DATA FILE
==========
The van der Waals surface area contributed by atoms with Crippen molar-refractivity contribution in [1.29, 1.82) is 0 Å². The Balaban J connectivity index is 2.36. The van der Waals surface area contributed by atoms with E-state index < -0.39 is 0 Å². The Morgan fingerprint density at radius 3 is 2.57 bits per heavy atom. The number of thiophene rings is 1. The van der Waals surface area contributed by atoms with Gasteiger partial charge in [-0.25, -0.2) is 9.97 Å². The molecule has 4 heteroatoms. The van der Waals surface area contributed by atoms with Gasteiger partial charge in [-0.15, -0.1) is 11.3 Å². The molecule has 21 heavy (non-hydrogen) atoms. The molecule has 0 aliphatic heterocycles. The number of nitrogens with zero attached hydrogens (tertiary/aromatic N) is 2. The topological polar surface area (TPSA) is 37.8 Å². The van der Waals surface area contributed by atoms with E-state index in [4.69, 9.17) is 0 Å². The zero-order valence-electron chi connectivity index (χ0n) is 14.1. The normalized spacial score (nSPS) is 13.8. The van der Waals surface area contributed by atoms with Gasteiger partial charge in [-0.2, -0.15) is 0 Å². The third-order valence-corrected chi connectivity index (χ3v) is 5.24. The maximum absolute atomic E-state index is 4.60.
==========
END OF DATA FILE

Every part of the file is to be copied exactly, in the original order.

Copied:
The van der Waals surface area contributed by atoms with Crippen molar-refractivity contribution in [1.29, 1.82) is 0 Å². The Balaban J connectivity index is 2.36. The van der Waals surface area contributed by atoms with E-state index < -0.39 is 0 Å². The Morgan fingerprint density at radius 3 is 2.57 bits per heavy atom. The number of thiophene rings is 1. The van der Waals surface area contributed by atoms with Gasteiger partial charge in [-0.25, -0.2) is 9.97 Å². The molecule has 4 heteroatoms. The van der Waals surface area contributed by atoms with Gasteiger partial charge in [-0.15, -0.1) is 11.3 Å². The molecule has 21 heavy (non-hydrogen) atoms. The molecule has 0 aliphatic heterocycles. The number of nitrogens with zero attached hydrogens (tertiary/aromatic N) is 2. The topological polar surface area (TPSA) is 37.8 Å². The van der Waals surface area contributed by atoms with E-state index in [4.69, 9.17) is 0 Å². The zero-order valence-electron chi connectivity index (χ0n) is 14.1. The normalized spacial score (nSPS) is 13.8. The van der Waals surface area contributed by atoms with Gasteiger partial charge in [-0.2, -0.15) is 0 Å². The third-order valence-corrected chi connectivity index (χ3v) is 5.24. The maximum absolute atomic E-state index is 4.60.